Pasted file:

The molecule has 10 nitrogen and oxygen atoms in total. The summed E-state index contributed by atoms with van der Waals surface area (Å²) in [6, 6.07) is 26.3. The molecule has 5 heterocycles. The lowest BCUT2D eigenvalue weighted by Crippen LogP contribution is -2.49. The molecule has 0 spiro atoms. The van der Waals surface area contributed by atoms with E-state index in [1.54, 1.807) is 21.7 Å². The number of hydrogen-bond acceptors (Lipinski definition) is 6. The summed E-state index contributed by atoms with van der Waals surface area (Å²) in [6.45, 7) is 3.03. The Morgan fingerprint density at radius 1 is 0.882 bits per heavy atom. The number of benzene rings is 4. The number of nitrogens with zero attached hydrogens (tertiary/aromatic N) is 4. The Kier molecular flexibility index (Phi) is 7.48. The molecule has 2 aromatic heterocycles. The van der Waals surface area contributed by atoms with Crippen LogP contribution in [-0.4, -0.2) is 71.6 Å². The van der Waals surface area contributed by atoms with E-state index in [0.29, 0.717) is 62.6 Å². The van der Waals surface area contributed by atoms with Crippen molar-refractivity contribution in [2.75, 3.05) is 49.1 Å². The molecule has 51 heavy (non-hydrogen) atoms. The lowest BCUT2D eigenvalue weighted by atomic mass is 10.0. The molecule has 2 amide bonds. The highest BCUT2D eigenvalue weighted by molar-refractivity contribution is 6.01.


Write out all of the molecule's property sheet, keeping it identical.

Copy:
The molecule has 10 nitrogen and oxygen atoms in total. The summed E-state index contributed by atoms with van der Waals surface area (Å²) in [6, 6.07) is 26.3. The molecule has 5 heterocycles. The lowest BCUT2D eigenvalue weighted by Crippen LogP contribution is -2.49. The molecule has 0 spiro atoms. The van der Waals surface area contributed by atoms with E-state index in [1.54, 1.807) is 21.7 Å². The number of hydrogen-bond acceptors (Lipinski definition) is 6. The summed E-state index contributed by atoms with van der Waals surface area (Å²) in [6.45, 7) is 3.03. The Morgan fingerprint density at radius 1 is 0.882 bits per heavy atom. The number of benzene rings is 4. The number of nitrogens with zero attached hydrogens (tertiary/aromatic N) is 4. The Kier molecular flexibility index (Phi) is 7.48. The molecule has 2 aromatic heterocycles. The van der Waals surface area contributed by atoms with Crippen LogP contribution in [-0.4, -0.2) is 71.6 Å². The van der Waals surface area contributed by atoms with E-state index in [0.29, 0.717) is 62.6 Å². The van der Waals surface area contributed by atoms with Crippen molar-refractivity contribution in [2.75, 3.05) is 49.1 Å². The molecule has 51 heavy (non-hydrogen) atoms. The lowest BCUT2D eigenvalue weighted by atomic mass is 10.0. The molecule has 2 amide bonds. The highest BCUT2D eigenvalue weighted by molar-refractivity contribution is 6.01.